Micro drones which can be printed on the field for instant reconnaissance missions were demonstrated by US Marines as part of operation 'Inherent Resolve' to drive out ISIS Militants from Iraq and Syria.
The Nibbler drone was created through 3D printing to be low cost, easily repaired and have simple maintenance to allow Marines to use it.
Col. Bill Vivian, commanding officer of the 7th Marine Regiment was quoted as saying by USNI Wednesday that his Marines built an initial batch of 25 Nibbler UAVs – quadcopters with a dwell time of about 20 to 25 minutes, which can carry cameras or other intelligence payloads and cost about $2,000 apiece to print – and then followed up by making a couple additional vehicles and other various tools and components as needed for the Special Purpose Marine Air-Ground Task Force (SP-MAGTF).
44 Marines and sailors from the SP-MAGTF, and four Air Force personnel were taught to run the 3D printers, set up in what was dubbed the Ripper Lab. The marines set up a Hybrid Logistics Working Group to meet the challenges with additive manufacturing.
However, building and fielding the Nibbler drone allowed the Marines to understand how to defend against the ISIS threats in the Middle East.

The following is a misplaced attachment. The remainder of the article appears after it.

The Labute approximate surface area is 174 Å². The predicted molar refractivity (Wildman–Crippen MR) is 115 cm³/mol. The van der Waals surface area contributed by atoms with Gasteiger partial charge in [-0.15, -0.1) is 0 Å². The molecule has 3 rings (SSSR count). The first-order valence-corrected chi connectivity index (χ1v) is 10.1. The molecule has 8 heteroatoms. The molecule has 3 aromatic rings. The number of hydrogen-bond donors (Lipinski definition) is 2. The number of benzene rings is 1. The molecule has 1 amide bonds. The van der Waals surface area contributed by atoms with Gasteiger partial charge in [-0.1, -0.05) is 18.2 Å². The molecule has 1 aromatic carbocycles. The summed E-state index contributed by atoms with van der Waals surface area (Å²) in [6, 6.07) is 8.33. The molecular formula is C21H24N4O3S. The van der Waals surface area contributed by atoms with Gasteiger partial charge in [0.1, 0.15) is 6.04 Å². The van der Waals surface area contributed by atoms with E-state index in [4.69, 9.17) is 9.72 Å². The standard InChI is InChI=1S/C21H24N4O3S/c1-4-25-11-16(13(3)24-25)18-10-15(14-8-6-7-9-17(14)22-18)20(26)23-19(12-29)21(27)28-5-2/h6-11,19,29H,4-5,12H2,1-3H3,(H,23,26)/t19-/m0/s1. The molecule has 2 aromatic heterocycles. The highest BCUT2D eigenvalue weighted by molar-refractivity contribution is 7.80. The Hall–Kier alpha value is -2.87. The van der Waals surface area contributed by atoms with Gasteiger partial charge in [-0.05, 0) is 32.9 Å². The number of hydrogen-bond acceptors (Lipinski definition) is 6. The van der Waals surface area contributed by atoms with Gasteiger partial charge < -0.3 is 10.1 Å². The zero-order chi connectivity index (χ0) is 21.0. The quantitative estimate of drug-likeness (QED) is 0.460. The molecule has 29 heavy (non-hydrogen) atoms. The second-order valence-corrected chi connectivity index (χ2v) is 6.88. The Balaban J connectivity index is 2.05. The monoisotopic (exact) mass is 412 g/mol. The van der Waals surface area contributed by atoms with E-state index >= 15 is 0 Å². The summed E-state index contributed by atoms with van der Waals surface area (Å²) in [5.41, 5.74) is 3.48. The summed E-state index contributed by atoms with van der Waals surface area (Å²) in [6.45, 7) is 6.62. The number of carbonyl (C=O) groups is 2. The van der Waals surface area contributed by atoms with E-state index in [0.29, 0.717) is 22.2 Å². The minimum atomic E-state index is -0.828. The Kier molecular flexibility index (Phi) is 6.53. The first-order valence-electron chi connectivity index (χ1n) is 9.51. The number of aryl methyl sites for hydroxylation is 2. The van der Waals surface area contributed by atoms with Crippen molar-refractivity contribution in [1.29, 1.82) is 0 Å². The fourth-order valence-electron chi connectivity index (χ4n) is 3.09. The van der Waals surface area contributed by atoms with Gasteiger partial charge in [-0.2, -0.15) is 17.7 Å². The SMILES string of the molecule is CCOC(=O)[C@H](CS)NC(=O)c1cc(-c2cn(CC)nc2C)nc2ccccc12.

“It built an understanding of how these things are put together. They can be locally manufactured, and we know that ISIS is doing some of that. And then how can it be used, what are its strengths and weaknesses, what are its limitations so that the Marines would better understand the threats that were being used against them,” Vivian explained.
Marines involved in the additive manufacturing effort found all kinds of ways to innovate during the deployment. The SP-MAGTF’s logistics officer, Maj. Miguel Cruz said the team was working with a few different printers, ranging in size from 8-by-8-by-8 inches to about 18-by-11-by-8 inches. Within those size confines, the Marines found all kinds of things to print – wrenches, assembly parts, medical devices like splints, protective covers to shield expensive equipment from repeated impact, and even a cover for a laser device that was on back order for seven months and was instead printed in a single day.